The grain silo is an underprivileged typology in architecture. Too often is it seen as simply, and only, a banal utilitarian tube, or conversely, romanticized by photographic nostalgia. The silo’s complexity lies not in its form, material, or construction but rather in its banal and prosaic nature in relation to contextual ubiquity. In other words, the grain silo represents a confused status between a territorial object and a site-less thing. It is, nevertheless, in its non-functioning state that the grain silo can be experienced anew and its inherent awkwardness as an interior space can be re-conditioned as sensorial and experiential.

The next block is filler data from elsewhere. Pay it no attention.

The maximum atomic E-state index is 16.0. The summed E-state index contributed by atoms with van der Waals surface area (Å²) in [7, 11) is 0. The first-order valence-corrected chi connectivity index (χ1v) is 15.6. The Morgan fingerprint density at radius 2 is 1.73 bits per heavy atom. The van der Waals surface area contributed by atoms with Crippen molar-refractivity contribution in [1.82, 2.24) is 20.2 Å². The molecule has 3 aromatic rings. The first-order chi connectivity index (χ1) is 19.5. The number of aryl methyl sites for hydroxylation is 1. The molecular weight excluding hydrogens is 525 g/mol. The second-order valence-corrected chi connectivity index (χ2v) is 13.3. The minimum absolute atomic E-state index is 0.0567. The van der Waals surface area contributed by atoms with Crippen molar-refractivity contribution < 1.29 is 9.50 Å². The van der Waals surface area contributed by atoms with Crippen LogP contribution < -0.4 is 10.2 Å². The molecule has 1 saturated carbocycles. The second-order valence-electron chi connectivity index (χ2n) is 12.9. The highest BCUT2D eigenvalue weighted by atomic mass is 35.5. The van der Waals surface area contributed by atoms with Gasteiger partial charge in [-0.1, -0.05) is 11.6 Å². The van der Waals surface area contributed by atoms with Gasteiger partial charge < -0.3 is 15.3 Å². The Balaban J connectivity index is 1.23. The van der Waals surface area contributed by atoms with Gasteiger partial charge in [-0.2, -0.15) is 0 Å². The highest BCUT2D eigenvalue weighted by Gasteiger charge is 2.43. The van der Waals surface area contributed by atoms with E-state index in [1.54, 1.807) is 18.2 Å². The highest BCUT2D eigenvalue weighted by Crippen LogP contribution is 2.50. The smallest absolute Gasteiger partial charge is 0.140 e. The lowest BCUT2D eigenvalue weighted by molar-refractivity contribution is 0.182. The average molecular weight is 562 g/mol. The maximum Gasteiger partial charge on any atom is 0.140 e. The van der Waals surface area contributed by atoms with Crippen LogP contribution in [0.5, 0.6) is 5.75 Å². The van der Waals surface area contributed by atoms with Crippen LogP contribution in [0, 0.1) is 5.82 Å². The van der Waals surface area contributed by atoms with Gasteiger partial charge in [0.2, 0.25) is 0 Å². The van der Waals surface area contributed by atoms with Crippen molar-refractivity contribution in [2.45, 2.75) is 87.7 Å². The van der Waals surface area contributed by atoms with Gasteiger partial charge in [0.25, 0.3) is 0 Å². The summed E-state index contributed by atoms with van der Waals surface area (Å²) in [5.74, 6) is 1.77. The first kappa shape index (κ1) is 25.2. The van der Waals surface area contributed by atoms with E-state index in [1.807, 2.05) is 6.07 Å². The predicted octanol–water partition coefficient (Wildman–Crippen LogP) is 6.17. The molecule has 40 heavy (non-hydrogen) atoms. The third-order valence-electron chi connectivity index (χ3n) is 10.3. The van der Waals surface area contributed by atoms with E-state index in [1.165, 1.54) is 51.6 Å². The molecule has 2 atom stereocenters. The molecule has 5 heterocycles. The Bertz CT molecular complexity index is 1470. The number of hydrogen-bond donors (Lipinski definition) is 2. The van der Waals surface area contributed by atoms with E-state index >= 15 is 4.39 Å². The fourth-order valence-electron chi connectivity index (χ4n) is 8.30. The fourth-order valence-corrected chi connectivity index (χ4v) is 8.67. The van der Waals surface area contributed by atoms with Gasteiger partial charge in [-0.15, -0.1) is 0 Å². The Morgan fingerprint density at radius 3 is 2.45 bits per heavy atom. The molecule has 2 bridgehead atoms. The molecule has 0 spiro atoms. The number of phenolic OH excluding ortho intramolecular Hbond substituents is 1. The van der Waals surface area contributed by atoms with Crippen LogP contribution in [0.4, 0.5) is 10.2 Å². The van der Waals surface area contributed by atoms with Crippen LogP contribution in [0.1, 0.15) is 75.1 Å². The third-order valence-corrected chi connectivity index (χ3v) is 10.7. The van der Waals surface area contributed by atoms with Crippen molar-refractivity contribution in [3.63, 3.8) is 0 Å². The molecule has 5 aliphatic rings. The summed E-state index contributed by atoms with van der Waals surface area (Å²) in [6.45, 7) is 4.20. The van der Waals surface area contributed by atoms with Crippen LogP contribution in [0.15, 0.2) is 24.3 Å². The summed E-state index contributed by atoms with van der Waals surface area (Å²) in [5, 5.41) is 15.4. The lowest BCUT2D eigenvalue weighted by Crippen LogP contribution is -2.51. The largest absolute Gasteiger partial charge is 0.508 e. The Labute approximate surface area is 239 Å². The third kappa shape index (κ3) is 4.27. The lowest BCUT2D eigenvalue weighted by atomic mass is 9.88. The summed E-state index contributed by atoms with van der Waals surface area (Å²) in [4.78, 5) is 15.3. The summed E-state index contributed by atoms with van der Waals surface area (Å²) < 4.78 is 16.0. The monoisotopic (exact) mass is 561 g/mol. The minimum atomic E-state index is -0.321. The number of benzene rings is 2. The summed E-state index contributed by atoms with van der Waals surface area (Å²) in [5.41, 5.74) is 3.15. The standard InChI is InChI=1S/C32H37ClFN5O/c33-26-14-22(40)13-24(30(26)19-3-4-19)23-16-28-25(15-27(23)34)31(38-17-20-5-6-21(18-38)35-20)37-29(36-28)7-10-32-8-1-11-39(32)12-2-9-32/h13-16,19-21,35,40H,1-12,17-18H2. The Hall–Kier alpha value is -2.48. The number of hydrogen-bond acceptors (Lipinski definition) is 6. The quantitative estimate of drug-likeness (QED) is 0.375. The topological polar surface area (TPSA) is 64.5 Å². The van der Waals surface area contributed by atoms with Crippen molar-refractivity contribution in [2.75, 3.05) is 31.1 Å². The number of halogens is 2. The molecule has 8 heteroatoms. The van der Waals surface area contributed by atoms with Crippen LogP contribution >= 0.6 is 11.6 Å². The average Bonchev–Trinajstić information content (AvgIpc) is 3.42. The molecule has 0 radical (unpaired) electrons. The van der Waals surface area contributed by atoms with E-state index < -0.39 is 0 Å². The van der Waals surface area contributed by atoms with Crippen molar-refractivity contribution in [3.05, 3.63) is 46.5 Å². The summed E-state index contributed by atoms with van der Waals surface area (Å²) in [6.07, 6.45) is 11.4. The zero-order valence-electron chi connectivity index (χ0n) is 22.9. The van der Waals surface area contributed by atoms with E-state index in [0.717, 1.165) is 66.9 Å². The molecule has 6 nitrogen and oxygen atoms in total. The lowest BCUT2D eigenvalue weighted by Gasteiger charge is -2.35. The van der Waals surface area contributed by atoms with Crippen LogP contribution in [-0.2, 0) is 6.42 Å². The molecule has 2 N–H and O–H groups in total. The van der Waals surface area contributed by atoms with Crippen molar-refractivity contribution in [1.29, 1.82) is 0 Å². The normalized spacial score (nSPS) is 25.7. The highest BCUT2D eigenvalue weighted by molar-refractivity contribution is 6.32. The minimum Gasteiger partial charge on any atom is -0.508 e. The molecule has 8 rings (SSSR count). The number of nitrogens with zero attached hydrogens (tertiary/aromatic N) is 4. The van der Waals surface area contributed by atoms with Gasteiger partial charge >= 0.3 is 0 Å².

Across the U.S. countless abandoned utilitarian grain silos idle. These agrarian silos offer a unique scenario in which abandoned cylinders might be re-purposed as astrological follies. The Star Gardens liberate the utilitarian silo from its once singularly functional obligation with hemispherical domes perforated with 1,800 oculi that both calibrate and confuse 16 constellation patterns. By day, the perforations illuminate the hollow interior with a kaleidoscopic array of light. By night, the silo and its dome become a celestial device for star gazing in which particular constellations align with specific oculi at particular times, but otherwise the excess of apertures encourages the invention of new constellations.